When I first started performing, I began in musical theater. While I loved every dazzling moment I spent onstage, I dreaded the downtime spent backstage, in dressing rooms, or on lunch breaks. As easy as it was for me to sing or dance passionately in front of an audience, building real social connections didn’t come quite so naturally.
Rehearsals for my middle school production of “Beauty and the Beast” had been underway for a month, and I still hadn’t made any friends in the cast. I was 11 years old and I rarely spoke to anyone. Instead, I kept to myself and appeared uncomfortable when people did try to make conversation. I struggled to feel like I was worth anybody’s time.
Chris was one of the more popular boys. I’ll never forget the day he approached me in rehearsal, looked me in the eyes, gently took my hand and kissed it softly. I probably blushed a little. And then he immediately pulled away and smirked.
“They dared me to kiss you because you’re so depressed,” he asserted matter-of-factly, before scurrying back to his friends.
At the time, I was more annoyed than hurt — but it stuck with me nonetheless and raised questions in me about how I could present myself so confidently onstage and with so much self-doubt once I stepped off.
Though I conquered much of my shyness, I carried this same dissonance with me throughout nearly my entire performing career, even when I started performing improv comedy in high school. Nonetheless, comedy was easy to fall in love with — on the days when I felt the absolute worst about myself, making people laugh lifted me back up.
Comedy became a cornerstone I could cling to when nothing else in my life made sense. It didn’t matter what I wanted to be when I grew up, or if anyone liked me; if I was introverted or extroverted, or if I believed in myself — I was always funny. Early on, my sense of humor gave me a sense of clarity about who I was.
There’s disagreement within the comedy community about whether performing comedy relieves a comic’s emotional pain or exacerbates it. Many see the high-risk, high-reward art form as too stressful and inconsistent to placate feelings of sadness, insecurity or turmoil. For others, speaking openly about difficult, personal or taboo topics onstage — framed, of course, in a funny light — is a chance to align these topics with more positive forces. But any way you slice it, it’s clear that comedy plays a role in the story of mental health.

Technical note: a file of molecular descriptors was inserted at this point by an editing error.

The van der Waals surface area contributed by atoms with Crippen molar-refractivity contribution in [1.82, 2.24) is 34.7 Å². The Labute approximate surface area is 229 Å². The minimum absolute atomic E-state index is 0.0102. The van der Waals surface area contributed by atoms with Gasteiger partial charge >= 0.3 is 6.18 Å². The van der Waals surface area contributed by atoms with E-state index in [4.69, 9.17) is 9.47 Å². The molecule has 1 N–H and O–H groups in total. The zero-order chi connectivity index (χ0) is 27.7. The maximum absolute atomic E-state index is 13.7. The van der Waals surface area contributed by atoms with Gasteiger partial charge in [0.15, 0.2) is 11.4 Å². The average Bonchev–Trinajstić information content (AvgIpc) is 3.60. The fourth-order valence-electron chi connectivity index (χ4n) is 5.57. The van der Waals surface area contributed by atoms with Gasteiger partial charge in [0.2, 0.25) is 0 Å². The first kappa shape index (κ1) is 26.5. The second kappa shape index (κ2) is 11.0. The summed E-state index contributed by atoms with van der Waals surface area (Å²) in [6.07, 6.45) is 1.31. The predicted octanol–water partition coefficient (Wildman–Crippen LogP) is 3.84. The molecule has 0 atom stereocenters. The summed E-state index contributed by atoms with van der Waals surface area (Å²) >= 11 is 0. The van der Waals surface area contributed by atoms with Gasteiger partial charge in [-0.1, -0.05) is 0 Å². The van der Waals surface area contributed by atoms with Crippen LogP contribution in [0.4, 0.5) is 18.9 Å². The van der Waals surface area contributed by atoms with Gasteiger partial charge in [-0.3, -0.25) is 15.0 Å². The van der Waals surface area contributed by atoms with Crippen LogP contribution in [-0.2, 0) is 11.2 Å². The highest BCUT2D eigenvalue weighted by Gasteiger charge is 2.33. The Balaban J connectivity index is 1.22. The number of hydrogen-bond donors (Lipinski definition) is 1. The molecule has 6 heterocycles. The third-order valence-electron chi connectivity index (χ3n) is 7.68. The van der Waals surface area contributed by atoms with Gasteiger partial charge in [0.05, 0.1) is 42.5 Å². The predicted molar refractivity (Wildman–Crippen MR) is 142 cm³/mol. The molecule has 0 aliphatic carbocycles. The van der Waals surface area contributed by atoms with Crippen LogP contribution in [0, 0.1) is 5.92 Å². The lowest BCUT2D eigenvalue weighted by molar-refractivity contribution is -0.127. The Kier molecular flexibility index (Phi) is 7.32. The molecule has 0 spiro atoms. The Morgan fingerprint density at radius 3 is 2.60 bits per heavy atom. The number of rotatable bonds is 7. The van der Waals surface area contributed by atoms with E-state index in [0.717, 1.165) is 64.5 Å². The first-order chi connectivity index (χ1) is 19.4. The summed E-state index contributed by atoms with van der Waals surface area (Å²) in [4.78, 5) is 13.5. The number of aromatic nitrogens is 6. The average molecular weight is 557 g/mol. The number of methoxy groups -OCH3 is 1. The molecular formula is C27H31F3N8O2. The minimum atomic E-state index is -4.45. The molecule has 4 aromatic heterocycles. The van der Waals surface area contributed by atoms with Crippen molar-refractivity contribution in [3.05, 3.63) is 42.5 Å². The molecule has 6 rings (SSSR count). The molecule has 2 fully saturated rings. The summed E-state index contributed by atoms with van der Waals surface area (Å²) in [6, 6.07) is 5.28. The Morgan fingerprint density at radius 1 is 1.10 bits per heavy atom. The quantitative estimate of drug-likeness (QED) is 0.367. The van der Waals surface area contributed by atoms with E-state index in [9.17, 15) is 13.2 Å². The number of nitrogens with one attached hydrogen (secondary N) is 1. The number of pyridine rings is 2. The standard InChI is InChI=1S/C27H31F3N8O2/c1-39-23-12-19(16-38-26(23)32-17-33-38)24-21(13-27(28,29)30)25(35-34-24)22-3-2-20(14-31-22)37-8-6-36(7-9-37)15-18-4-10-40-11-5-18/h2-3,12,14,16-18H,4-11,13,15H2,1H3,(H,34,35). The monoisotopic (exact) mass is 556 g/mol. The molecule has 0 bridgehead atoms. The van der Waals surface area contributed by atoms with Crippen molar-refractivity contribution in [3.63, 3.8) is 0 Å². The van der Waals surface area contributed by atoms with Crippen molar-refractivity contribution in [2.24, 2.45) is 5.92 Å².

There’s a vast number of articles that aim to articulate the apparent connections between the comically inclined and mental health issues. One of the most prominent theories is that of the manic creative genius, whose unfocused, impulsive thoughts lend themselves to outside-the-box observations and connections. Another is that of the sad clown — they can effortlessly turn others’ sadness, anger or fear into joy, but they don’t possess the ability to do the same for themselves.
Both of these theories are painted in bold colors and broad strokes, but both can have far more nuanced underpinnings. It’s in these details that many comedians may find themselves, even if they don’t always recognize it — at least, that’s what happened to me. I don’t have a mental illness, but I do understand what it’s like to find mental catharsis in comedy.
As of late, uncontrollable, nearly all-consuming self-doubt has been my modus operandi. The fear that I’m not doing enough — or worse, that I’ll never be able to do enough — is liable to seize me at any moment. I’m terrified that I won’t be a good leader, that I don’t have what it takes to succeed in school and that I’m letting down the people I love. I’ve wanted to quit the things I love to do, drop out of college and put up walls between me and my friends.
But never once did I think about wanting to quit improv.
According to an article from CNN, a psychologist retired from the University of Oxford suggested that comedians often struggle with internal conflict between two aspects of their personalities — one, an excitable, extroverted nature and two, an “introverted anhedonia,” which is an inability to feel pleasure. Performing comedy forces a comic to reject their tendencies to withdraw, but in a socially distant (and therefore safe) situation.
Improv has allowed me to embrace the side of myself that thrives off the energy of others. More importantly, it’s allowed me to put my feelings of self-doubt aside. After all, by the time you have a chance to wonder if you’re about to say the right thing, you’ve already had to say it, and people are already laughing.
I’m not always sure if I’m smart, or if I’m kind, or if I’m motivated. I usually don’t know what I want, or why someone else might want me to be a part of their life. It can be paralyzing. But when I try to navigate through the world, absolutely terrified because I don’t know where I’m headed, I know that if I follow the funny, I’ll never be too far from home.
“Cutting Room Floor” columns are one-off, arts-oriented pieces written by Daily Cal staff members.
Shannon O’Hara covers comedy. Contact her at [email protected].